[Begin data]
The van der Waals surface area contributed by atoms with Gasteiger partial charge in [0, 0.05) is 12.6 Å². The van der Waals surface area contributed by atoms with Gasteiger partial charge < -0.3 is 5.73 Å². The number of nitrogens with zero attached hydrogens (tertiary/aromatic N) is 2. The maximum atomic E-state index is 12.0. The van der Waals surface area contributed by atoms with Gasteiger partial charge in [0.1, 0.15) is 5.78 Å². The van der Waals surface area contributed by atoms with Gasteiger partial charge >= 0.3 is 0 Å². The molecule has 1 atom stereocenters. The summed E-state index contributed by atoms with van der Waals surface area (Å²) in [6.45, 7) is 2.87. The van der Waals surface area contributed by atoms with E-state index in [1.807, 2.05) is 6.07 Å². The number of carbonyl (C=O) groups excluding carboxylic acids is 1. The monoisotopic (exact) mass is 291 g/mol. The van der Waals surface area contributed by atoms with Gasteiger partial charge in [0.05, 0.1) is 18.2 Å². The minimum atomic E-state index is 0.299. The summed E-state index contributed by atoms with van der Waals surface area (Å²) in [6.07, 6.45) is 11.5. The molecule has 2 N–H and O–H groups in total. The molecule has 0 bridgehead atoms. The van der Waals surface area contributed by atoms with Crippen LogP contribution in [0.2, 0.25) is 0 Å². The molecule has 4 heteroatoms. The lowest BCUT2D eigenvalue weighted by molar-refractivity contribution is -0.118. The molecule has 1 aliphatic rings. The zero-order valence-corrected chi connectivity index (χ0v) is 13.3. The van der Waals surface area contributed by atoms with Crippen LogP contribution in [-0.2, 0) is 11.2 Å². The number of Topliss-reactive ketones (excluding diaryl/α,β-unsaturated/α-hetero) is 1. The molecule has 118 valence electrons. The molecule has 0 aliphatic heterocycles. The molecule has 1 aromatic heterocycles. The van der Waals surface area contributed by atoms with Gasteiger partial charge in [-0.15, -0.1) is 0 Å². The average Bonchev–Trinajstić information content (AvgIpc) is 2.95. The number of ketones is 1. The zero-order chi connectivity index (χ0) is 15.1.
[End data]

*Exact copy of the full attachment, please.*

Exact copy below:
The van der Waals surface area contributed by atoms with Gasteiger partial charge in [0, 0.05) is 12.6 Å². The van der Waals surface area contributed by atoms with Gasteiger partial charge < -0.3 is 5.73 Å². The number of nitrogens with zero attached hydrogens (tertiary/aromatic N) is 2. The maximum atomic E-state index is 12.0. The van der Waals surface area contributed by atoms with Gasteiger partial charge in [0.1, 0.15) is 5.78 Å². The van der Waals surface area contributed by atoms with Gasteiger partial charge >= 0.3 is 0 Å². The molecule has 1 atom stereocenters. The summed E-state index contributed by atoms with van der Waals surface area (Å²) in [6.45, 7) is 2.87. The van der Waals surface area contributed by atoms with E-state index in [1.807, 2.05) is 6.07 Å². The number of carbonyl (C=O) groups excluding carboxylic acids is 1. The monoisotopic (exact) mass is 291 g/mol. The van der Waals surface area contributed by atoms with Gasteiger partial charge in [0.05, 0.1) is 18.2 Å². The minimum atomic E-state index is 0.299. The summed E-state index contributed by atoms with van der Waals surface area (Å²) in [6.07, 6.45) is 11.5. The molecule has 2 N–H and O–H groups in total. The molecule has 0 bridgehead atoms. The van der Waals surface area contributed by atoms with Crippen LogP contribution in [0.2, 0.25) is 0 Å². The molecule has 4 heteroatoms. The lowest BCUT2D eigenvalue weighted by molar-refractivity contribution is -0.118. The molecule has 1 aliphatic rings. The zero-order valence-corrected chi connectivity index (χ0v) is 13.3. The van der Waals surface area contributed by atoms with Crippen LogP contribution in [-0.2, 0) is 11.2 Å². The number of Topliss-reactive ketones (excluding diaryl/α,β-unsaturated/α-hetero) is 1. The molecule has 118 valence electrons. The molecule has 0 aliphatic heterocycles. The molecule has 1 aromatic heterocycles. The van der Waals surface area contributed by atoms with Gasteiger partial charge in [-0.15, -0.1) is 0 Å². The average Bonchev–Trinajstić information content (AvgIpc) is 2.95. The number of ketones is 1. The zero-order chi connectivity index (χ0) is 15.1.